Facebook shares drop 43% below IPO price

3:48 PM, Jul 31, 2012   |    comments
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By Matt Krantz, USA TODAY

Facebook's rocky relationship with investors hit a new low Tuesday as shares tumbled another 6% to $21.71 a share. Three trading sessions after the social networking giant reported earnings for the first time as a public company, concerns about growth and share valuation are far from over.

During Tuesday's trading session, Facebook shares touched $21.61 - setting a new low water mark less than two months after the company's ballyhooed initial public offering. The shares are now 43% below the $38 a share IPO price on May 18.

While the company's results last week roughly matched Wall Street expectations, investors had hoped to see more progress in terms of user growth and in how the company is capitalizing on the rapid rise of mobile usage. Investors wanted Facebook (FB) to "show confidence they could grow the company, and they didn't," says Francis Gaskins of IPODesktop.com.

The worst may be yet to come. On Aug. 16, 91 days after the IPO, insiders, such as company officers, directors and employees, can sell 268 million shares of stock. Between 91 and 181 days after the IPO, insiders can sell an additional 137 million shares. Given the stock's plunge so far, investors are braced for an avalanche of available shares from insider sales, putting more downward pressure on the stock price.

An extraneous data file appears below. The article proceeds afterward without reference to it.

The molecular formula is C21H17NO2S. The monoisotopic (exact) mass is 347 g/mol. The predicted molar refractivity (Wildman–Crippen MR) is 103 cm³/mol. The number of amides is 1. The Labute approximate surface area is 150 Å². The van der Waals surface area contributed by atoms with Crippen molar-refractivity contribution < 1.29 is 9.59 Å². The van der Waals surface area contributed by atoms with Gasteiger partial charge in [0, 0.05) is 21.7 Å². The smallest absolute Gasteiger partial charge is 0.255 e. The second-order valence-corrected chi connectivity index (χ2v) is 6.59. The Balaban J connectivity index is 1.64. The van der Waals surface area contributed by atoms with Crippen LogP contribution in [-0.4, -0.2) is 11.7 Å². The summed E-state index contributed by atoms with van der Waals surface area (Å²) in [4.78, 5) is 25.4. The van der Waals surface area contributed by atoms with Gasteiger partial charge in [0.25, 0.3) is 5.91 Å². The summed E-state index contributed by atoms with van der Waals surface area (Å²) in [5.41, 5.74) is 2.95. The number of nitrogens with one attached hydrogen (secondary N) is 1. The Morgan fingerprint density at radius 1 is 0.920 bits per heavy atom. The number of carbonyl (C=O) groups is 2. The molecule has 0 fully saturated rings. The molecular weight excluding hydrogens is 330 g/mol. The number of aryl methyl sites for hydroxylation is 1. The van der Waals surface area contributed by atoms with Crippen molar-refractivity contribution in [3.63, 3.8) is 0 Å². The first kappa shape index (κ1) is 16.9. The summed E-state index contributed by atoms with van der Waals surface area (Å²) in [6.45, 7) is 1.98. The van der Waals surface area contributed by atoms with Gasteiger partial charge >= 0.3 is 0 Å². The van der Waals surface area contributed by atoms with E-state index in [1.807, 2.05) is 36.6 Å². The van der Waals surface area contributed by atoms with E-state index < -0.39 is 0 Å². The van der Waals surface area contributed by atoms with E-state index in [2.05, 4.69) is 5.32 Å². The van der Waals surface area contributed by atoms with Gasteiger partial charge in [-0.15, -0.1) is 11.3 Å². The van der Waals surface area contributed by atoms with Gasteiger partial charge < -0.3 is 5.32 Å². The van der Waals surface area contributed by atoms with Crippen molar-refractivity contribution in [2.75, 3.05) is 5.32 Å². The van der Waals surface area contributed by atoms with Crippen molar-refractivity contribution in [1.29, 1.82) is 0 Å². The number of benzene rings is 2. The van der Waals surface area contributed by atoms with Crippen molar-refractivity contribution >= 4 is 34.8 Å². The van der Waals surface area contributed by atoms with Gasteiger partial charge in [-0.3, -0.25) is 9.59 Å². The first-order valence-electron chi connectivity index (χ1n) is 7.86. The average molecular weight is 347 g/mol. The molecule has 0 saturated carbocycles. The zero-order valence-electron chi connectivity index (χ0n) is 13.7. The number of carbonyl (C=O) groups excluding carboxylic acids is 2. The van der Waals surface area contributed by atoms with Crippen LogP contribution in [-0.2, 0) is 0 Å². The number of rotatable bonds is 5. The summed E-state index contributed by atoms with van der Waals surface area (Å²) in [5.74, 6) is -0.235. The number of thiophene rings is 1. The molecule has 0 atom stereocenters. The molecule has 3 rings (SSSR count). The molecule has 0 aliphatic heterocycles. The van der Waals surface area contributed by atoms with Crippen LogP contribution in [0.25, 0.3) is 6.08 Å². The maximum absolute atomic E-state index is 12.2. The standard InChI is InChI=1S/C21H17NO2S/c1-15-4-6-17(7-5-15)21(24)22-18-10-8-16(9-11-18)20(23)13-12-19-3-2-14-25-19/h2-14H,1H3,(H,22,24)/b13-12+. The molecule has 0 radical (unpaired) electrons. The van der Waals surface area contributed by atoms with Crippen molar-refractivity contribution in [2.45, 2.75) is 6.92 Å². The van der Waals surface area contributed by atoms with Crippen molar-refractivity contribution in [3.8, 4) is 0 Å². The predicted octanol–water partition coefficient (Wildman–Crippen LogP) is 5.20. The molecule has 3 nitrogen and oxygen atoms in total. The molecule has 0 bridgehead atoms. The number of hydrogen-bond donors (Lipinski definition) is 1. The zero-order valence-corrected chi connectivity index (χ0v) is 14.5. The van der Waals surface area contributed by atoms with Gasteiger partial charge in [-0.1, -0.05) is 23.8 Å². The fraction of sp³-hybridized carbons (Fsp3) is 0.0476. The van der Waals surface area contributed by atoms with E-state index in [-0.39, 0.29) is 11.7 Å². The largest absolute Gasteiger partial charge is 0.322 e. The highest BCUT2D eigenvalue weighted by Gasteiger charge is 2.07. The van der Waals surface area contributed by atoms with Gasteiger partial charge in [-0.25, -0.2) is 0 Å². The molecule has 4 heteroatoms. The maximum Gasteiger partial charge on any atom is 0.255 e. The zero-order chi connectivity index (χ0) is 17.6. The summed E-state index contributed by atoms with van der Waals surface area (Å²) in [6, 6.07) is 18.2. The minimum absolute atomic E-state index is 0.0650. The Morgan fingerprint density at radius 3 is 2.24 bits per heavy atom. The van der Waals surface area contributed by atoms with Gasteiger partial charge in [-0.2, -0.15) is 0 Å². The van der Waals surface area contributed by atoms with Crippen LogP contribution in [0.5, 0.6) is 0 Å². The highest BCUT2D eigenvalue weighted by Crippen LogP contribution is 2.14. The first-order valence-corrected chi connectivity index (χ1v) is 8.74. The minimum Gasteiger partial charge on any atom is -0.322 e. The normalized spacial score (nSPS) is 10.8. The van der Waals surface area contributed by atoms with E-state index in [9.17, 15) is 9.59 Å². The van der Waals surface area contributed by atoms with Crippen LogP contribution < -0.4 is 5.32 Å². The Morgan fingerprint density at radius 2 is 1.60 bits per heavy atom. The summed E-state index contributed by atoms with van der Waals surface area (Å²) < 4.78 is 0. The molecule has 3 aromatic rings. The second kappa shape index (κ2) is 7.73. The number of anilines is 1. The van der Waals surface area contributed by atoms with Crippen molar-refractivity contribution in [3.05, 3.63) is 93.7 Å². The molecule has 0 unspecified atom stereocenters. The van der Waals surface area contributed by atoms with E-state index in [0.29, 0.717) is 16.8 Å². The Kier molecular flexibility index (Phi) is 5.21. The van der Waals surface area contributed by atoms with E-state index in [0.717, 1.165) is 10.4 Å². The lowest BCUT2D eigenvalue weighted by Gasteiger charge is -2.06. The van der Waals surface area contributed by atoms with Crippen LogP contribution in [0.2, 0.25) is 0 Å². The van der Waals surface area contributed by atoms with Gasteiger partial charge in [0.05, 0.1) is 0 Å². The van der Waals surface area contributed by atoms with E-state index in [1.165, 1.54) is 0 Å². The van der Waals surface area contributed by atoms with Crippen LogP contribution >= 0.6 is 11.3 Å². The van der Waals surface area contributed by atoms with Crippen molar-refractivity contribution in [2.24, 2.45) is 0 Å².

It's a stunning reversal of fortune in a short period of time. Facebook is now the third-worst performer of all IPOs in the U.S. so far this year, says IPOScoop.com. Around the time of the IPO, individual and institutional investors alike were clamoring for shares of the multibillion-dollar IPO. Facebook shares' precipitous 43% price drop is marginally ahead of U.S. Silica, down 44%, and Renewable Energy Group, down 48%.

The fallout from Facebook's dismal performance isn't confined to the billions of dollars erased from CEO Mark Zuckerberg's personal fortune. Analysts attributed at least part of Tuesday's selloff to the announcement of Facebook-related losses by a large Swiss bank. UBS Tuesday reported a disappointing 58% decline in quarterly profits, in part, to losses from its handling of Facebook stock at the IPO launch. The bank says it lost money due to technical problems handling orders of Facebook stock for clients.

"Facebook doesn't have any friends on Wall Street or Silicon Valley," says Gaskins. "That's a problem. Their brand has been damaged a lot."


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